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'Losing our mango orchard inspired me to protect our planet'

Words by Smiley Team

You're reading Patrons of the Planet, a weekly series where we hear from climate heroes of the global south and the world’s indigenous communities. 

Growing up in the suburbs of Kolkata, eastern India, I loved to visit the mango orchard growing near our house. But over time, the green parts of the city gave way to high rise building. Eventually, property developers wished to replace the trees with concrete and tarmac. 

As a teenager, I campaigned with my friends to protect those trees. We gathered signatures from local people, asking the authorities to conserve this little plot of greenery. However, because we were young, nobody listened to us and sadly, the construction went ahead.

On a positive note, the experience taught me a lesson I’ve never forgotten – you are most effective when you collaborate with others across different communities. 

[Read more: The climate campaigner empowering South Africans]

Losing the mango orchard only spurred me to work harder to protect our planet. Most crucially, it led me to join XR Affinity Network of Asia (XRana), an alliance of different environmental campaign groups that work with marginalised people at the forefront of climate activism.

To do this, XRana connects communities across the Global South, bringing them together to protect their land, nature and the planet. These are the people most impacted by climate change as well as the most active in trying to beat it. We use digital technology to build relationships between these diverse groups and strengthen them through collective thinking.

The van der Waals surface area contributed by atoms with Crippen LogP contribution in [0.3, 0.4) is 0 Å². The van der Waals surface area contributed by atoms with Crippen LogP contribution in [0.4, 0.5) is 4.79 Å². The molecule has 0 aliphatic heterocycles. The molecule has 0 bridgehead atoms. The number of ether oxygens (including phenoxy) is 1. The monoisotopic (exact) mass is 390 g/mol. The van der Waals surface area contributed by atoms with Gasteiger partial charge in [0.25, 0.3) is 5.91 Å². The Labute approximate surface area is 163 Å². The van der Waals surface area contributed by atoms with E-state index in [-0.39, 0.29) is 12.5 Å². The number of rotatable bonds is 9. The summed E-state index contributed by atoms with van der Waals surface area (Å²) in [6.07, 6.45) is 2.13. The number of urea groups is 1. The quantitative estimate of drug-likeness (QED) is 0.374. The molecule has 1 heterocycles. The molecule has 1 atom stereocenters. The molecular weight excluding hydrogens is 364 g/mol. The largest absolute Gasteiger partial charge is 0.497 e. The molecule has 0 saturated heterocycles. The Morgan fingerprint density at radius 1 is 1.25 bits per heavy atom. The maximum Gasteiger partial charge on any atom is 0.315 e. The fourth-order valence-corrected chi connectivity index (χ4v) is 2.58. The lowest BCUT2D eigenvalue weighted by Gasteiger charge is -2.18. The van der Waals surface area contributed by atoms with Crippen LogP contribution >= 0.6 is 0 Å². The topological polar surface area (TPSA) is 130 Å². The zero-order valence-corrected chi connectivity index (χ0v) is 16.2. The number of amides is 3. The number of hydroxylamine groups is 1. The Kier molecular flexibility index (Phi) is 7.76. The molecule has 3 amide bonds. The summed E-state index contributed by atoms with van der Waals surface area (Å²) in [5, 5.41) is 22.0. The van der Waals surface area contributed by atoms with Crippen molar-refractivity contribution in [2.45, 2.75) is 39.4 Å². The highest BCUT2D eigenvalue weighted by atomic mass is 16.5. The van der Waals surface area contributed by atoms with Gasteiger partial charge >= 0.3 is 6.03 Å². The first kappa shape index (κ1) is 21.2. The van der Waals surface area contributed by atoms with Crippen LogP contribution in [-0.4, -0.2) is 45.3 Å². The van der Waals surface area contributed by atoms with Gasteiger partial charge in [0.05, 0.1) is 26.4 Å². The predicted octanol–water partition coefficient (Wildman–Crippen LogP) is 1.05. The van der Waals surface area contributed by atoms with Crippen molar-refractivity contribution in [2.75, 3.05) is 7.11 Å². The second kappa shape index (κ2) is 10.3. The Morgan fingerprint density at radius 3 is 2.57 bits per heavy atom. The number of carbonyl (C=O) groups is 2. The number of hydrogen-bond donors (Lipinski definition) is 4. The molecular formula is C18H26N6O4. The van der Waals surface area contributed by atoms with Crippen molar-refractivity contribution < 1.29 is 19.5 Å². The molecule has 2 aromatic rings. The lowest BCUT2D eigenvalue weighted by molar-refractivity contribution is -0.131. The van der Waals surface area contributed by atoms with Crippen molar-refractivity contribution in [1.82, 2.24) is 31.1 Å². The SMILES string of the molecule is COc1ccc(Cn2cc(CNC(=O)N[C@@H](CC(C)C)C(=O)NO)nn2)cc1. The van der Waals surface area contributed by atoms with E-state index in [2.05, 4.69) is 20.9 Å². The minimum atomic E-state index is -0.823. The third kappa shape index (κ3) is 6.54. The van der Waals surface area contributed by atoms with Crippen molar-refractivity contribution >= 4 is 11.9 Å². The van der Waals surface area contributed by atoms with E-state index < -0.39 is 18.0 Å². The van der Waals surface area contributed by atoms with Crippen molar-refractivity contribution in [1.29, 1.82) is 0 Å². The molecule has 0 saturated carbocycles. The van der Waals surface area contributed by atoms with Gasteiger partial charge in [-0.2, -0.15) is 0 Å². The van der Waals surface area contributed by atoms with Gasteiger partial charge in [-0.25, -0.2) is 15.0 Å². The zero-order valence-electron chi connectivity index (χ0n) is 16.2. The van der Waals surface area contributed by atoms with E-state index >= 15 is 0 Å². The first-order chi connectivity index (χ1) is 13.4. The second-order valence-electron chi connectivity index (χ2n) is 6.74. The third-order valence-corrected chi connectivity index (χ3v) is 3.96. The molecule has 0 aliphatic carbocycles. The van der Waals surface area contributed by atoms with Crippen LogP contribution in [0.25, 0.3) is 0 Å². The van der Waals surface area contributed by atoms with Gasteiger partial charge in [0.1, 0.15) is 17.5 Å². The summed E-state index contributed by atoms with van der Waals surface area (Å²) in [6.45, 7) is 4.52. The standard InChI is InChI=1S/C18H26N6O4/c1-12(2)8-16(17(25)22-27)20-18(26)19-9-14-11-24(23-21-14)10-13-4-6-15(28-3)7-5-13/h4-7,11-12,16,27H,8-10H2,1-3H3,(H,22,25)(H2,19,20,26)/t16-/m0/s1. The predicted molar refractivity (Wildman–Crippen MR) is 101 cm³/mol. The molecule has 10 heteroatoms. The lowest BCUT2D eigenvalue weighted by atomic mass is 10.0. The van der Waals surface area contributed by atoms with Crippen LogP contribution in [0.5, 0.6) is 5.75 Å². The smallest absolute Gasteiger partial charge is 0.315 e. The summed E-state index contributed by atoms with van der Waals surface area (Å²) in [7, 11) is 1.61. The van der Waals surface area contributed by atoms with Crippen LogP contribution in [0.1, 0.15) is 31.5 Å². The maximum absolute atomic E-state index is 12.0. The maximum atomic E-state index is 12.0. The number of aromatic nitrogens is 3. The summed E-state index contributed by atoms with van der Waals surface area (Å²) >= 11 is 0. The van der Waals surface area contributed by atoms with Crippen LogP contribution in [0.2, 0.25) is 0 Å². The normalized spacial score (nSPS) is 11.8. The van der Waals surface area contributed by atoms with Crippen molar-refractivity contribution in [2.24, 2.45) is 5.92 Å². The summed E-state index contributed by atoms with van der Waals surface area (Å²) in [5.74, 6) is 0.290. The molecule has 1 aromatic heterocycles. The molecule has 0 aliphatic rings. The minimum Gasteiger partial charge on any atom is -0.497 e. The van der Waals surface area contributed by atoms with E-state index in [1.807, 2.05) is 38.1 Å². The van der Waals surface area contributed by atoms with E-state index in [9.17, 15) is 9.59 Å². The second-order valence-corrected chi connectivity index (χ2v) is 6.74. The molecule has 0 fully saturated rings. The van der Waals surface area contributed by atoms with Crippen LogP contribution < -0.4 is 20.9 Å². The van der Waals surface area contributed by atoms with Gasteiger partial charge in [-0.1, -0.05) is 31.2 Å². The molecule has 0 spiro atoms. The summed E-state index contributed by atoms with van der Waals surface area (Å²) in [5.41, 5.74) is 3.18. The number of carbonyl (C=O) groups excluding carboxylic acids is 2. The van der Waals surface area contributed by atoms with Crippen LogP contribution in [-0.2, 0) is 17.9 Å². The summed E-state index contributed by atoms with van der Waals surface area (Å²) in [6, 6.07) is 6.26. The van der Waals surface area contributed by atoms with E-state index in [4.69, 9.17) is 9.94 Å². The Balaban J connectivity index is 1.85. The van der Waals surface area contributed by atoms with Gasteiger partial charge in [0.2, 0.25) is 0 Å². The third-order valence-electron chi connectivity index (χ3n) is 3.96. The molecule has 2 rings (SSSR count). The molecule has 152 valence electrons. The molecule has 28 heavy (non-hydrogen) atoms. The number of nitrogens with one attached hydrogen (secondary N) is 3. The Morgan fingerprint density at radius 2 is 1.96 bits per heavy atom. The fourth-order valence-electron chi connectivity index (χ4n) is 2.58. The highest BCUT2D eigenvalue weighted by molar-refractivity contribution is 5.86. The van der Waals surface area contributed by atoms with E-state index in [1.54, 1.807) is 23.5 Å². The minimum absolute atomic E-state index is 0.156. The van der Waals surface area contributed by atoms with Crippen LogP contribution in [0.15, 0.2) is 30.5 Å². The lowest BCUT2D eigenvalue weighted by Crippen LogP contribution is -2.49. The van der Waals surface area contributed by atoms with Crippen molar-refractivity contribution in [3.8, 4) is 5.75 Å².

[Read more: Carnival will unite people for the climate]

Whether it be Bangladeshi mining protesters or Ghanaian climate campaigners, we often find that these communities face similar issues. Through meeting one another, by sharing experiences and cultural knowledge, they can overcome obstacles, strengthen their different campaigns and more successfully confront the discrimination that puts their communities and nature at risk. 

Another thing I find is that these oppressed communities are the ones with the best knowledge of how to defend our planet. They practice organic farming or sustainable horticulture, they don’t consume as much plastic or energy and, as a result, they have a much lower carbon footprint than urban-dwelling office workers, for example.

It’s for this reason that I hope to amplify the voices of rural people, allowing others to learn essential skills, not just to protect life on earth, but also to see it thrive.

Patrons of the Planet is a weekly series to amplify the voices of heroes on the frontline of climate campaign work, as told to Blyth Brentnall. Every Tuesday, we meet individuals from the global south and indigenous groups who have risen above increasing adversity to support their communities, conserve nature and protect the planet for future generations.

This article aligns with the following UN SDGs

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